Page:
Do You Have a 'Dead Bedroom'? How to Improve Sexual Intimacy

Many social media sites have popularized the term, “dead bedroom,” where one person's disinterest in sex leaves their longtime partner feeling frustrated, unappreciated, depressed and resentful.

Usually, a struggle develops between the couple over sex, which causes the relationship outside the bedroom to suffer.

“There are many reasons why couples experience 'bed death,' which is the more commonly used term,” says psychologist Sheryl Kingsberg, PhD.

“It's a situation of the chicken and the egg, and which came first. Is it because of a bad relationship – you don't like your partner, you're unhappy with the person, other things are going on – and it's led to no sex? On the other hand, is the lack of sexuality the cause of other problems in your relationship?”

Effects of Disinterest in Sex

Lack of or disinterest in sex can be inordinately draining on a relationship, and can tear couples apart, Dr. Kingsberg says. While most people need more than sex to sustain a relationship, clinical studies have shown that when sex is good, there is a 15 to 20 percent added value to a couple's relationship.

“Sex is really important to most couples and should not have an expiration date,” Dr. Kingsberg says. “We tend to take the early stages of high passion – or limerence as it is called – for granted, but after awhile that falls off.”

And so does the dopamine rush it produces, along with the feel-good chemicals that sexual passion releases. Which means, says Dr. Kingsberg, that you have to work to create passion in your relationship.

“It can be very hard to maintain romance sometimes,” she says. “It's easier when you're getting dressed to the nines, having champagne and going to a hotel than it is when there are a couple of kids in the next room and you're thinking about paying bills. The smart and successful couple recognizes that romance takes work, that it has to be stoked.”

When There Is a Physical Basis

In order for a couple to re-engage in a healthy sexual life, they will first have to examine the reasons that led to their dead bedroom and the discrepancies between their desires. If the lack of sexual activity and/or interest has a biological basis, it means taking steps to correct them, Dr. Kingsberg says.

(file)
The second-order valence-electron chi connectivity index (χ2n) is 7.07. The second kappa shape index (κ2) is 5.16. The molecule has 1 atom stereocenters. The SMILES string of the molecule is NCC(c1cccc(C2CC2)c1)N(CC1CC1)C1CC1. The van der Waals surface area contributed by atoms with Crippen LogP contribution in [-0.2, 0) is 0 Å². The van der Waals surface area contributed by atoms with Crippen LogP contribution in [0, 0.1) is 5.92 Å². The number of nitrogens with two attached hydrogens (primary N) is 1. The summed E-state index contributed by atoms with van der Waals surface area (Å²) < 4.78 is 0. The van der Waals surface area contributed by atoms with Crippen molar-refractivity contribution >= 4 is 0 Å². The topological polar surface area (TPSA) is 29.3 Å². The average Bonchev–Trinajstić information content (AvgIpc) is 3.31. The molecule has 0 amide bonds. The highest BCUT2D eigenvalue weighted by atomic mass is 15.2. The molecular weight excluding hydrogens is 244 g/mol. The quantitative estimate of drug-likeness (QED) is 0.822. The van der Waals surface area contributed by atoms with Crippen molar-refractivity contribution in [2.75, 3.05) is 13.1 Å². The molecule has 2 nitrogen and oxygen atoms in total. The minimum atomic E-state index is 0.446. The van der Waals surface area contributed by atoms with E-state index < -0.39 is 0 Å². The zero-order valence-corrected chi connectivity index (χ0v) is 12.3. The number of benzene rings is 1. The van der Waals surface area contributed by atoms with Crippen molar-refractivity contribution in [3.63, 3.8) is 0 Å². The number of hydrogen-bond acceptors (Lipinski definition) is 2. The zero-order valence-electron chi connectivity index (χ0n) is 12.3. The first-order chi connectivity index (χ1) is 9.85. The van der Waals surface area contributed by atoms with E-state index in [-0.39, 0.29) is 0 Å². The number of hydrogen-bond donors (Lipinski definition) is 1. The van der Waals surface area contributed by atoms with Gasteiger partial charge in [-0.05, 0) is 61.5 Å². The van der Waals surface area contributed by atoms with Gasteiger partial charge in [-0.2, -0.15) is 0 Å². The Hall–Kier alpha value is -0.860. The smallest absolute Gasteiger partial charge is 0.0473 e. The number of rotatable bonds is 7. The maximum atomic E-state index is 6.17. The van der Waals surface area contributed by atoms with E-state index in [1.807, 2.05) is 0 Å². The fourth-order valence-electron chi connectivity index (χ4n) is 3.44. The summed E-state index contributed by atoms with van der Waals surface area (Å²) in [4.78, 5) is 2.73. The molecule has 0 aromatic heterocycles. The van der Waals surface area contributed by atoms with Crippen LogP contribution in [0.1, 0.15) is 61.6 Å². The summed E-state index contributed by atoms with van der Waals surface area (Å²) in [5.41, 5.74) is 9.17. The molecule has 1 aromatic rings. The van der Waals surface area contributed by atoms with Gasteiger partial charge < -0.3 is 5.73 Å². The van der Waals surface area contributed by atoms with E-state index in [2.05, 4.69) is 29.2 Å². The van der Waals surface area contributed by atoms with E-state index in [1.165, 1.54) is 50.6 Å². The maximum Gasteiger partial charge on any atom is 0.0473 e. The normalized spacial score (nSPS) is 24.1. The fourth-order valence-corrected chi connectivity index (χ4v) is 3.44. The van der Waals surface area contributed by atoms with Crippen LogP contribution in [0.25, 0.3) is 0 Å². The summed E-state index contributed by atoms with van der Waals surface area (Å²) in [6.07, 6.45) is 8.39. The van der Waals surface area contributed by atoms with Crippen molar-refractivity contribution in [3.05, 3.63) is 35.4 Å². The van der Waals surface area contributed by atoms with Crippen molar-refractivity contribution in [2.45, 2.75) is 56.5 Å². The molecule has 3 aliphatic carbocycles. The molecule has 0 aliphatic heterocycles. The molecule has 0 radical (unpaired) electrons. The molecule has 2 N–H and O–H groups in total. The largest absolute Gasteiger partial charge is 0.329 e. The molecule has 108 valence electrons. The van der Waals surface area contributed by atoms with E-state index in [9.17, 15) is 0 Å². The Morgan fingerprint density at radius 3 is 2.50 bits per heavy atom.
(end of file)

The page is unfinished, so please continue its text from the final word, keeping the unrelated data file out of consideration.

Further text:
“That's why it's important to talk to your health care provider about your sexual concerns,” she says.

For example, some sexual issues are gender-specific. For men, a common complaint is erectile dysfunction that may have a downstream negative effect on sexual interest. For women of all ages, the most common sexual dysfunction is hypoactive sexual desire disorder (HSDD), which is the persistent loss of sexual interest or desire.

In postmenopsausal women, other conditions besides HSDD can cause their interest in sex to wane. Many postmenopausal women lose interest in sex if they are experiencing pain due to vulvovaginal atrophy (VVA), a component of genitourinary syndrome of menopause (GSM) caused by thinning of the vaginal tissues from the loss of estrogen after menopause.

Other medical conditions that can affect both sexual function in men and women include:

  • Conditions like diabetes, high blood pressure and high cholesterol
  • Heart disease
  • Side effects of medications
  • Excessive alcohol usage
  • Smoking

“All of these conditions are treatable,” Dr. Kingsberg says. “The important thing for couples to realize is that they do not need to suffer in silence.”

Sheryl Kingsberg, PhD is an expert in sexual medicine and Division Chief of Behavioral Medicine at University Hospitals MacDonald Women’s Hospital. You can request an appointment with Dr. Kingsberg or any University Hospitals doctor online.

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